Season's Greetings to all my readers. Once again, I have been the lucky recipient of handmade holiday cards from many of the students at Forest Elementary School in Forest, Virginia. Thanks to all the students that made cards and especially to the students in Mrs. Shuwarger's fifth grade class. I love receiving your cards and very much appreciate the time and energy you took to make them and send them to me.
The McMurdo community is getting all geared up for the upcoming Solstice, Hanukkah, and Christmas holidays. The dining hall is decorated with a Festivus Pole, Christmas tree, garland and many other seasonal items. The Jewish members of the community hope to complete work on a large scale paper representation of a Hanukkah menorah to display there too.
There will be a Christmas dinner on the 25th. I'm told there will be breast of duck, chilled crab legs and prime rib. Just one thing....there will not be as much prime rib as the galley staff planned. It seems that while the prime rib was out thawing, two of them were purloined. Yes, we have a beef thief. The irony is that now that the word is out about the missing prime ribs, who in their right mind would think they could cook and serve it without being discovered? It is the community's hope that the missing 160 lbs. of prime rib magically reappears. Naturally, this event sparked numerous jokes and rumors. The latest is this graphic I received in an email from a friend.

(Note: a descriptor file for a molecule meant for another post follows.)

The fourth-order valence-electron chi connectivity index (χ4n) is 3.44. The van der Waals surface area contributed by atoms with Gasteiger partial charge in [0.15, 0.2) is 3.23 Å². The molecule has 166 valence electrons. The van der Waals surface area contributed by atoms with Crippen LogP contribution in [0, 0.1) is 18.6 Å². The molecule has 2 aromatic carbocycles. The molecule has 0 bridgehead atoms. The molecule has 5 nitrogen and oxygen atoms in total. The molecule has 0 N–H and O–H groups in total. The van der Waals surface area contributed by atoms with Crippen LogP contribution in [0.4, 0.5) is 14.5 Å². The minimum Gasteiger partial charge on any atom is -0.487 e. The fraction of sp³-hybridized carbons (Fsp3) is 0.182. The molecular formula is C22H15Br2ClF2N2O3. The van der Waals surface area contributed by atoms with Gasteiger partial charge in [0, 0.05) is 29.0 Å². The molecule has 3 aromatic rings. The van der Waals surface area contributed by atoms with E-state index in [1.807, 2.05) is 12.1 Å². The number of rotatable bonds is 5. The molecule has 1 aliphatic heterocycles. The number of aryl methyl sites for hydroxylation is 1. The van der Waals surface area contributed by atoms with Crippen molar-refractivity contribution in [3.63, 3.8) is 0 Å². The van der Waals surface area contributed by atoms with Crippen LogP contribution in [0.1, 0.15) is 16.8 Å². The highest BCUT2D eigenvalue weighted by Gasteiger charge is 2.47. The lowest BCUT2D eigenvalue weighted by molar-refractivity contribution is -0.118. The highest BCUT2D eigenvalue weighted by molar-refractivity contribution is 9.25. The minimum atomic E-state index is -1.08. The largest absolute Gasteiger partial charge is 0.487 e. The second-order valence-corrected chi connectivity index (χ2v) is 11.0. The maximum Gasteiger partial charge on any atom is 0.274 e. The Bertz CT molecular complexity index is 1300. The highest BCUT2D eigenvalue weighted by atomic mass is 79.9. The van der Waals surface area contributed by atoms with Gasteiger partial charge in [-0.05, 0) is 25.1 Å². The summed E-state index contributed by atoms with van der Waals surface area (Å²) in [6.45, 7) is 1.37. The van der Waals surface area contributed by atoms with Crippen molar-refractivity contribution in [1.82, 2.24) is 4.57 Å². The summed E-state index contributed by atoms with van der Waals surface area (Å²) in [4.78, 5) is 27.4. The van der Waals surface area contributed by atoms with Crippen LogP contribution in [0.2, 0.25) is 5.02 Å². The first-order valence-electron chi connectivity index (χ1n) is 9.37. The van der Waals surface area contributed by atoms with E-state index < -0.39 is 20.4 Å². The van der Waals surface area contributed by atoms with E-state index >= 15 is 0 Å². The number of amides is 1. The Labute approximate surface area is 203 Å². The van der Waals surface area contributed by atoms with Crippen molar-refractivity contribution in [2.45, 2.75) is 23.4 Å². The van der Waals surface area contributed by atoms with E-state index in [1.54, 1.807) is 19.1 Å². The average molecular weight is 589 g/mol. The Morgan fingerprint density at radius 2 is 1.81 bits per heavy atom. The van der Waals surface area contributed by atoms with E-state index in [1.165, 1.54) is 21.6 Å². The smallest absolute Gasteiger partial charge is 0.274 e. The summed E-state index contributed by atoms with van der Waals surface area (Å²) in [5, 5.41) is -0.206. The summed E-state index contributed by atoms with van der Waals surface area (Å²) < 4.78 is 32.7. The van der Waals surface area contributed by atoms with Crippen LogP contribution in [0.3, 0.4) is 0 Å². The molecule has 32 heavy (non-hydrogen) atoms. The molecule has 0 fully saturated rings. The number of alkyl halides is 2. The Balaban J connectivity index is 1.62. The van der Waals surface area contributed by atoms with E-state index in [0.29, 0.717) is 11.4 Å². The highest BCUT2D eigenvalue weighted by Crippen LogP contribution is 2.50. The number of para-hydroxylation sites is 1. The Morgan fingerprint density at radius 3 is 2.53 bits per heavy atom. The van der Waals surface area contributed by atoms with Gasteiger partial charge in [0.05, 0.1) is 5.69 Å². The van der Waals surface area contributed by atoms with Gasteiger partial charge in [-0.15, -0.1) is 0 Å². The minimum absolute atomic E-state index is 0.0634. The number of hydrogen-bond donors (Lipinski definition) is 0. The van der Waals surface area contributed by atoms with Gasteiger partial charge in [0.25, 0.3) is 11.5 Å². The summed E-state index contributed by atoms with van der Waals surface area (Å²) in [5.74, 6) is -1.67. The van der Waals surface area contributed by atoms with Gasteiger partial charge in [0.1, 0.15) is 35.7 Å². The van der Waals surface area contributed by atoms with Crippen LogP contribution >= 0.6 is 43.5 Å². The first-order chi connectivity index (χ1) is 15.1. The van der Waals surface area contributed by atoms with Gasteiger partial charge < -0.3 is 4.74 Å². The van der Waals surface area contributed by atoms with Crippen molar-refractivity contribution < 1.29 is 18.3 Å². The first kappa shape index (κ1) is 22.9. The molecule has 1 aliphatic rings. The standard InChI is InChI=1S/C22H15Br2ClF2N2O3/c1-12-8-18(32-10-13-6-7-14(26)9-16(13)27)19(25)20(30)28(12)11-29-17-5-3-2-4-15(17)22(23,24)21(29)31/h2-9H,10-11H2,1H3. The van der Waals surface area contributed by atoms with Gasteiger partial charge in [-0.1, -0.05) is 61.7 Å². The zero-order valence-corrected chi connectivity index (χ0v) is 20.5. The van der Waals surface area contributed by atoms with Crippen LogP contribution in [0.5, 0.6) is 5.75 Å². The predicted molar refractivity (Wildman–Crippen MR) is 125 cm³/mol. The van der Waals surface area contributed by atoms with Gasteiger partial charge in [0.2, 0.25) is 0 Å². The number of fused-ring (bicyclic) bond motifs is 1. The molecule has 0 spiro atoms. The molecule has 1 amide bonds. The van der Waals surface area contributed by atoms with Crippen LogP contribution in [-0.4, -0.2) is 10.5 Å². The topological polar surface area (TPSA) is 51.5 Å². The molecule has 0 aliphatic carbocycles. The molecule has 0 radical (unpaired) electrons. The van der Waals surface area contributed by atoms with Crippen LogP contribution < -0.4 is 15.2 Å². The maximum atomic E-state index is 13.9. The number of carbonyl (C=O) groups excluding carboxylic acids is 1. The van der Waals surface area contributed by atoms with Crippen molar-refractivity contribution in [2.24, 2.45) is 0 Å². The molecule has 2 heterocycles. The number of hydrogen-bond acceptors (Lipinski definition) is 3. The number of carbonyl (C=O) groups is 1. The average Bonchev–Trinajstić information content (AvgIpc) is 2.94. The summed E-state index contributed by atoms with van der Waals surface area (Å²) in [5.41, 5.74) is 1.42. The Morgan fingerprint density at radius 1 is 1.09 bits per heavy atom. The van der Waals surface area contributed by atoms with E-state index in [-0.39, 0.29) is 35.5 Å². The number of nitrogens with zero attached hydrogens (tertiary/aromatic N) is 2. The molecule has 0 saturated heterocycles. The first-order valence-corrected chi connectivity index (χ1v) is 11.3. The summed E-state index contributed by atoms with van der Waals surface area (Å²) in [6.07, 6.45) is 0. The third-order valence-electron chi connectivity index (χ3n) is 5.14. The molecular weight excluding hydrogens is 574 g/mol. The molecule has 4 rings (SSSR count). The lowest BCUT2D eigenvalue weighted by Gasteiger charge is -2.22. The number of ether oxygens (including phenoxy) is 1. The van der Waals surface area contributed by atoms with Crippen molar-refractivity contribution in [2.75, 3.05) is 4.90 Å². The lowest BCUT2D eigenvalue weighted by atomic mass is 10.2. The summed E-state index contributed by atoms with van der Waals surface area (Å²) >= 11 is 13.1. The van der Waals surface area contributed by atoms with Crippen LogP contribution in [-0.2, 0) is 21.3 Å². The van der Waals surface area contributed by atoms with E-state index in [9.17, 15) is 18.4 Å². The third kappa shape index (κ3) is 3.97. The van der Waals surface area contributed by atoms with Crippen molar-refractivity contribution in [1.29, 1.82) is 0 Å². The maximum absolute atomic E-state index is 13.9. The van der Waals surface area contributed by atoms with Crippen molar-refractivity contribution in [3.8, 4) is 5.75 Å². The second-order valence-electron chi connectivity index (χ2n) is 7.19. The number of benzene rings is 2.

On a sadder note, this has been a busy week in the medical department. We had three medical evacuations this week, one of which was for very serious trauma. Our flight nurse went out on the first medevac and on the day she returned to MacTown she had only time enough to change clothes and there was another medevac waiting to go out. Her gear had not been returned to the hospital yet by the cargo department, so she had to cobble together an entire second set of equipment, supplies and drugs to take our second patient out. This patient flew in a Bell Helicopter from the hospital to Pegasus White Ice Runway where it met up with an Australian Airbus A319 that was scheduled to leave hours earlier, but was delayed specially for this mission. This beautiful twin jet is equipped and outfitted to enable an ambulatory patient to be medically treated. There are numerous 110 volt 60 cycle outlets along the walls and in the seat arms. The seats fold flat to allow litter placement.
Our third medevac patient was not fortunate enough to ride on this plane, nor was he ambulatory. He flew by helo to the airfield, then flew to Christchurch on an Air National Guard Hercules LC-130. The ride north normally takes about 8.5 hrs, but this crew made it in 7.5 hrs. The patient is in the ICU, is stable and is expected to make a full recovery.
New Website and iTunes Podcast! - We are very excited to announce our new Women Working in Antarctica website, and our new video podcast available for free at iTunes! The new website includ...
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